Meaning-Making During Emerging Adulthood

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Hyatt Regency on Capitol Hill, Washington, DC
Scheduled Time: 12:00pm – 5:00pm, November 2, 2017
Hosted by the Religion and Spirituality Topic Network

Session Description:

The theme for this pre-conference workshop is on meaning making during emerging adulthood. Taking an innovative approach, this workshop intentionally does not employ the traditional conference format of hosting keynote speakers who present on an academic paper and then entertain questions. Instead, the workshop is organized around the interests of emerging adults, with scholars and practitioners asked to reflect upon and interpret how their work contributes to and helps to contextualize emerging adult interests. Topics for the workshop include ambiguity in adulthood transitions; navigating meaning making during emerging adulthood; religious and spiritual development; understanding negative labeling of Millennials; how technology and social media are shaping identity construction; impacts of the current political context on emerging adult meaning making; tips for submitting grant proposals; and views on careers, vocation, and life purpose at work. The workshop welcomes emerging adults, scholars, practitioners, religious and civic leaders, and funders to discuss and interact.


12:00pm – 1:00pm

Welcome & Introductions by Patricia Snell Herzog and Ofra Mayseless

1:00pm – 2:00pm

Critical Dialogue on Meaning Making During Emerging Adulthood
Carolyn McNamara Barry, Loyola University of Maryland
Mona Abo-Zena, University of Massachusetts

In this critical dialogue, authors Carolyn Barry and Mona Abo-Zena provide an overview of their book entitled, Emerging Adults Religiousness and Spirituality: Meaning-Making in an Age of Transition, by discussing the first two chapters on religious and spiritual development and on navigating meaning making during emerging adulthood.

Ralph Piedmont, Loyola University Maryland
Bijaya Kumar Malik, NCERT

In response, Ralph Piedmont discusses his scholarship on pastoral counseling, including spiritual transcendence as an important protector against workplace burnout. Subsequently, Bijaya Kumar Malik discusses youth development across different economic and cultural conditions.

2:00pm – 2:15pm

Break: Brief Informal Discussions

2:15pm – 3:00pm

Panel on the Impact of Technology: Social Media and Identity


De’Andre T. Beadle and Tasmiah Amreen, Emerging Adults

In this panel discussion, De’Andre Beadle and Tasmiah Amreen begin by reflecting from emerging adult perspectives on the impact of social media on identity, especially focusing on the pros and cons of social media in terms of how it is viewed within their personal networks compared to how it is viewed generally. Subsequently, Patricia Snell Herzog reviews research by Danah Boyd of Microsoft Research and New York University in providing an overview of the scholarship on youth and social media, focusing in particular on the ways online networks, and the data they reveal, are changing the ways young people connect. Herzog discusses implications for religion and spirituality, and needed methodological changes.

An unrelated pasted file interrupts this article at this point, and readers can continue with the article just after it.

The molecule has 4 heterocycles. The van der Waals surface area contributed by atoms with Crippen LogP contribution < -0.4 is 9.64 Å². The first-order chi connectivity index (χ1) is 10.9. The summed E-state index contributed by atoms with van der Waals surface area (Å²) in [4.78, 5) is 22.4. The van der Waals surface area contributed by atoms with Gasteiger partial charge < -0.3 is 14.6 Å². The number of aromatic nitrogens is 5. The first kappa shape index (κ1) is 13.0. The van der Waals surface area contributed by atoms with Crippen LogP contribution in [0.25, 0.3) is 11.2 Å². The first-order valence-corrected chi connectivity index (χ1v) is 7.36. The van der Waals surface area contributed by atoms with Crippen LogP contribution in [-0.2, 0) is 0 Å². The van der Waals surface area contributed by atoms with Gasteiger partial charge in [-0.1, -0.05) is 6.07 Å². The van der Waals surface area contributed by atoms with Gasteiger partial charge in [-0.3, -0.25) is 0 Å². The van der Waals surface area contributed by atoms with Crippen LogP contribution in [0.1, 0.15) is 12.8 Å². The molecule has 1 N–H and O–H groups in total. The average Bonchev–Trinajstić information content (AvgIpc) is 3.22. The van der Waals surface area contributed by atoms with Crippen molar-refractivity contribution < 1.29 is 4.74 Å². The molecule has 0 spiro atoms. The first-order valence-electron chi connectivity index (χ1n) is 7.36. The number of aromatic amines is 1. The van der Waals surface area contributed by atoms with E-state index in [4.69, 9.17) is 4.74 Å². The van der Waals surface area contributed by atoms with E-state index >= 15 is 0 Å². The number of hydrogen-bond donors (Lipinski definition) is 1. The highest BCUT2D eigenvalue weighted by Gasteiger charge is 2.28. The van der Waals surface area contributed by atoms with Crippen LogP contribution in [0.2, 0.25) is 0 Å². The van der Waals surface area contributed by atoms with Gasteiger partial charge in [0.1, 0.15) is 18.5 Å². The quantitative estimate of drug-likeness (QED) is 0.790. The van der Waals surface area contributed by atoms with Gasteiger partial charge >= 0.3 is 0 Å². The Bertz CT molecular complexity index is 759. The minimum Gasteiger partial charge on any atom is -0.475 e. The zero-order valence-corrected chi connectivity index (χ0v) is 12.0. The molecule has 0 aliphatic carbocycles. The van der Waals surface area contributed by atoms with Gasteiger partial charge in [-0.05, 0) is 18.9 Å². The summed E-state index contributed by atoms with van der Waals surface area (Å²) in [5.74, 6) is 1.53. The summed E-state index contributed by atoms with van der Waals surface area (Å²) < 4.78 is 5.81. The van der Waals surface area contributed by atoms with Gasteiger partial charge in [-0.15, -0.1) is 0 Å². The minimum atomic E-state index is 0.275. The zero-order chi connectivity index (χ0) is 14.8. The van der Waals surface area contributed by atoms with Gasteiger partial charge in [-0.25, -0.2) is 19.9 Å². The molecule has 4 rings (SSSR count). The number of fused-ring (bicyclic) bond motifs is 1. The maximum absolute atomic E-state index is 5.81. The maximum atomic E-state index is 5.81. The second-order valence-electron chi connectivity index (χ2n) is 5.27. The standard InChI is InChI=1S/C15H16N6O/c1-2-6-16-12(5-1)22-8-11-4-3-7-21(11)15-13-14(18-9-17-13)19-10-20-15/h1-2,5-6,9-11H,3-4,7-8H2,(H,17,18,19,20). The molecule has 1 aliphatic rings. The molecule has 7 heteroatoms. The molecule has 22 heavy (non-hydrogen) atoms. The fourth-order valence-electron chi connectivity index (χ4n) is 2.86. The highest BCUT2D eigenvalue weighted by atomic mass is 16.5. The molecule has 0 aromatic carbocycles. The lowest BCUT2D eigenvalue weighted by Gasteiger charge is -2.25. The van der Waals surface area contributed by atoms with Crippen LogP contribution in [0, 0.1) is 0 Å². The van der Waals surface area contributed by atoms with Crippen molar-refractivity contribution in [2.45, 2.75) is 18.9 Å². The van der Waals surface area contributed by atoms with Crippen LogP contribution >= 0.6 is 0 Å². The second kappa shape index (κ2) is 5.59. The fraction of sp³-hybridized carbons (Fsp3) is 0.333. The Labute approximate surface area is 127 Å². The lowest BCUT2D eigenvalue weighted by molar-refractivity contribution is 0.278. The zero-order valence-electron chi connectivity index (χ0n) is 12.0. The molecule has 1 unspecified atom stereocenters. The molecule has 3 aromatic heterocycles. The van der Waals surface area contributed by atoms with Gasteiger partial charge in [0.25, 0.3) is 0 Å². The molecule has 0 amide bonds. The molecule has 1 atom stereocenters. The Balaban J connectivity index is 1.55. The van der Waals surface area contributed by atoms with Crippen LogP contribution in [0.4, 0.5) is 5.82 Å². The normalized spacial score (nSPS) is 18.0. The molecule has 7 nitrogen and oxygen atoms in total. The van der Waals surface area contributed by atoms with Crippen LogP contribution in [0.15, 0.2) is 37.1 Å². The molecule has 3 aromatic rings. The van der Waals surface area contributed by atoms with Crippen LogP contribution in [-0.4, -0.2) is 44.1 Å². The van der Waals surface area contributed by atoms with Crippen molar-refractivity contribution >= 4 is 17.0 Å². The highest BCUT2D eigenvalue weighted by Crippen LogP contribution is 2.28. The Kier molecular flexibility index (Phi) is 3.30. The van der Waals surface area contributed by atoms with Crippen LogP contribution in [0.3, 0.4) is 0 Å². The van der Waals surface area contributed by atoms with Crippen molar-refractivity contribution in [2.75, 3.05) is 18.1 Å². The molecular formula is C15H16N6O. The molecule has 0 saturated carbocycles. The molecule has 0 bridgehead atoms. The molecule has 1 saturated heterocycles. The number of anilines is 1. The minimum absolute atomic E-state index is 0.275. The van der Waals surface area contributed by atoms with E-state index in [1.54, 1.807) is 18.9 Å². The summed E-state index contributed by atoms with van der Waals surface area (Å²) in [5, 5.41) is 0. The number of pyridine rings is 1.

3:00pm – 3:15pm

Break: Brief Informal Discussions

3:15pm – 4:00pm

Practice Seminar on Career Preparedness: Purposes and Parachutes


Bryn Smernoff, Emerging Adult
Daniel E. Harris, Tyson Center for Faith & Spirituality in the Workplace

In this panel discussion, Bryn Smernoff begins by reflecting from an emerging adult perspective on career preparedness. Bryn highlights the concerns, hopes, and confusions that emerging adults have regarding how to launch well into meaningful work; how to understand the role of faith, spirituality, or religiosity in the process of establishing life purpose through an intentional career design; and what it means to leave a legacy in fluid and mobile work contexts. In reflecting on career options, Bryn will engage the work of Richard Bolles, author of What Color Is Your Parachute? A Practical Manual for Job Hunters & Career Changers.

Subsequently, Daniel Harris provides an overview of his work engaging students in developing their sense of purpose by reflecting on their faith and its meaning for their life’s work. Harris reviews a range of approaches that teachers in higher education can use to engage students in meaning making in ways that are culturally sensitive and demographically appropriate. Drawing on anecdotes from his network of academics and practitioners affiliated with business schools, Harris shares innovations in curriculum designed to stimulate students in thinking about the big questions of life – especially what gives their lives a sense of meaning and purpose. In conclusion, Harris reflects on the implications of these course designs for studies of student impact and the challenges of measurement.

4:00pm – 4:15pm

Break: Brief Informal Discussions

4:15pm – 5:00pm

Granting on Religion, Spirituality, Youth, and Life Course Development


Chanon Ross, Lilly Endowment

In this grant workshop, Channon Ross of the Lilly Endowment, Inc. discusses tips for submitting grant proposals on topics related to religion and spirituality, especially in engaging their intersection with youth and life course development. Ross reviews existing granting, and tips for successful proposals based on current awardees. Subsequently, Ross reflects on current and future funding initiatives and shares particulars on how the Lilly proposal process occurs.

Open discussion and questions from workshop participants.